Not only did the VESKandA qualify on pole position for every single Australian SportsCar Championship race that it was entered in, but it also won every race that it finished, set the sportscar lap record at every circuit that it raced at and set the outright lap record at every circuit that it raced at except one, missing out on the record for Adelaide International Raceway that was set by one Alan Jones in Teddy Yip’s Lola T332 F5000 by 0.2 seconds.
Indeed, so dominant was the VESKandA in the Australian Sportscar Championship that when it was announced that the 1987 season would be the competition’s last, many apportioned the root cause to its dominance.
Quite obviously it would seem to be a pointless exercise to go to the lengths of building a fully compliant and developed FIA Group C sportscar without competing on the international stage, but with Australia being so isolated and difficulties in finding sponsorship partners to help with the finance required to launch a European competition program due to minimal market penetration of Group C in Australia and the general publics lack of awareness of the class, unfortunately, it never happened.
With the final round of the 1988 FIA World Endurance Championship scheduled to be held once again at Sandown Park in Melbourne, the VESKandA finally got its chance to measure itself against the best in the world, entered with Bowe sharing his driving duties with his now Australian Touring Car Championship team owner and boss, Dick Johnson.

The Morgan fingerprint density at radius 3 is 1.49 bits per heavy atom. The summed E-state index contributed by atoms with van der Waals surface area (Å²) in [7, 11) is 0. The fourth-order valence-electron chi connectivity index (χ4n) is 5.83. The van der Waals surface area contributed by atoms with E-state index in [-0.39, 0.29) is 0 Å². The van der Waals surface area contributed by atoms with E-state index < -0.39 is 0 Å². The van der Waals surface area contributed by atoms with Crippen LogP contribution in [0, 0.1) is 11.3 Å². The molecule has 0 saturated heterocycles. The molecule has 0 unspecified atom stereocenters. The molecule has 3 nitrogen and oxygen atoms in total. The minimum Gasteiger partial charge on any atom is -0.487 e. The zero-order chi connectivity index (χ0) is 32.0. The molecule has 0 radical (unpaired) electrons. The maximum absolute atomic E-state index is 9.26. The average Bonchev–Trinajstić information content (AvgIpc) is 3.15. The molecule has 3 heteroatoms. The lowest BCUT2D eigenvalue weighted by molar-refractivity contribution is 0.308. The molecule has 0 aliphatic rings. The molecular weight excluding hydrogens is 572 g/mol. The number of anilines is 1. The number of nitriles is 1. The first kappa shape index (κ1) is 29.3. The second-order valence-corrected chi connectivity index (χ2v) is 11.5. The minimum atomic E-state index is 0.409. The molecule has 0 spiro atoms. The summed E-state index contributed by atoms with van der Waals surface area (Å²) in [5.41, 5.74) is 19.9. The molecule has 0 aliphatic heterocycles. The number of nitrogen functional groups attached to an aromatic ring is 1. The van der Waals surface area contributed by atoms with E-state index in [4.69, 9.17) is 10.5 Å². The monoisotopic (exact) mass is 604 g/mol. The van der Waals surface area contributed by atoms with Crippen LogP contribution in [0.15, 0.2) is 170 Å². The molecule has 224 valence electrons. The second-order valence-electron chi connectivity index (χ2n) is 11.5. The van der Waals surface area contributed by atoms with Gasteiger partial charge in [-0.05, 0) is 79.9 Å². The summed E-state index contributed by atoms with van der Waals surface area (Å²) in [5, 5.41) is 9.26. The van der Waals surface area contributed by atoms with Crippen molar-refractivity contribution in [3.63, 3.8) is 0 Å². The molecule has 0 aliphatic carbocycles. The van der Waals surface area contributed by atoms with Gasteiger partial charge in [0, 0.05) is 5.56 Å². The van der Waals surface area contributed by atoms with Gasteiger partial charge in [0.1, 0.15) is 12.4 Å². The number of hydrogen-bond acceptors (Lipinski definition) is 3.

Up against the exponentially better funded and resourced Walkinshaw XJR-9’s, Sauber C9’s and privateer 962C’s the minnows qualified an admirable eighth and ran comfortably in fifth during the race, only headed by the Jaguars and Mercedes, until the pre-historic engine management system being used on the VESKandA metred the fuel burn incorrectly, and the FIA penalised the team for exceeding the race fuel limit.
Therein ended the story of the VESKandA until the early 2000’s when Van Elsen had the covers pulled off it in its dusty corner at K&A, had it rebuilt and sold it due to its then historic value.
In 2012-2013 in the hands-on its new and current owner, another Australian motorsport enthusiast Paul Stubber, the VESKandA finally made it to Europe with an extensive competition schedule in Historic Group C, racing at Donnington Park, Silverstone, Spa, Imola, Nurburgring and the big one, the Group C Legends at Le Mans, making many aware for the first time of this amazing, quirky, and fast machine from Australia twenty-five years after its heyday.
Interestingly, the VESKandA was not the only KandA chassis built, as in the early 1990’s a second was designed and built to IMSA regulations for a client who intended entering in the US series, and indeed it was landed on US soil for that purpose, but for several reasons, the entry never precipitated.
A third road car version was built by K&A, but in the early 2000s the client disappeared off the face of the earth with their incomplete project.
After its inevitable European tour, the VESKandA was returned to its home soil of Australia and is now a resident at the Western Australia Motor Museum along with Daniel Ricciardo’s first Grand Prix winning Red Bull Racing RB10.